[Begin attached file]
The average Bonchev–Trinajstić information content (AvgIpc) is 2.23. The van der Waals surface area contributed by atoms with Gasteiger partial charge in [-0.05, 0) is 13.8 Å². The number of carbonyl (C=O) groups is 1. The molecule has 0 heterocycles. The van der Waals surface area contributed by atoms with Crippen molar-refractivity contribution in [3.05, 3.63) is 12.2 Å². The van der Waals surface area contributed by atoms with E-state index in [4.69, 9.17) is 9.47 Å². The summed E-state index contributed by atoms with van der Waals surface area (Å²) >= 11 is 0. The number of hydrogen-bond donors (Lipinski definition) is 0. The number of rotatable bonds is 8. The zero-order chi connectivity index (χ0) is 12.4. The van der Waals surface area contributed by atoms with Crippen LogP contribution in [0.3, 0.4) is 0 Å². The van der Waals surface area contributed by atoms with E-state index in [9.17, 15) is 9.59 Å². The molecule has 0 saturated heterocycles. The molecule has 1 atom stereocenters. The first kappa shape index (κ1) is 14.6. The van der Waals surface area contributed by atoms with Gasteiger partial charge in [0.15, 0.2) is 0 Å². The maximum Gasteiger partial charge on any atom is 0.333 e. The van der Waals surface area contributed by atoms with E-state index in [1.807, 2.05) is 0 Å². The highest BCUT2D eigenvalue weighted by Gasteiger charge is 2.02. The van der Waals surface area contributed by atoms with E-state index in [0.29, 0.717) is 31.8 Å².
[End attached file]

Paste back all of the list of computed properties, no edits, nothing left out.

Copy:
The average Bonchev–Trinajstić information content (AvgIpc) is 2.23. The van der Waals surface area contributed by atoms with Gasteiger partial charge in [-0.05, 0) is 13.8 Å². The number of carbonyl (C=O) groups is 1. The molecule has 0 heterocycles. The van der Waals surface area contributed by atoms with Crippen molar-refractivity contribution in [3.05, 3.63) is 12.2 Å². The van der Waals surface area contributed by atoms with E-state index in [4.69, 9.17) is 9.47 Å². The summed E-state index contributed by atoms with van der Waals surface area (Å²) >= 11 is 0. The number of hydrogen-bond donors (Lipinski definition) is 0. The number of rotatable bonds is 8. The zero-order chi connectivity index (χ0) is 12.4. The van der Waals surface area contributed by atoms with Crippen LogP contribution in [0.3, 0.4) is 0 Å². The van der Waals surface area contributed by atoms with E-state index in [9.17, 15) is 9.59 Å². The molecule has 0 saturated heterocycles. The molecule has 1 atom stereocenters. The first kappa shape index (κ1) is 14.6. The van der Waals surface area contributed by atoms with Gasteiger partial charge in [0.15, 0.2) is 0 Å². The maximum Gasteiger partial charge on any atom is 0.333 e. The van der Waals surface area contributed by atoms with E-state index in [1.807, 2.05) is 0 Å². The highest BCUT2D eigenvalue weighted by Gasteiger charge is 2.02. The van der Waals surface area contributed by atoms with E-state index in [0.29, 0.717) is 31.8 Å².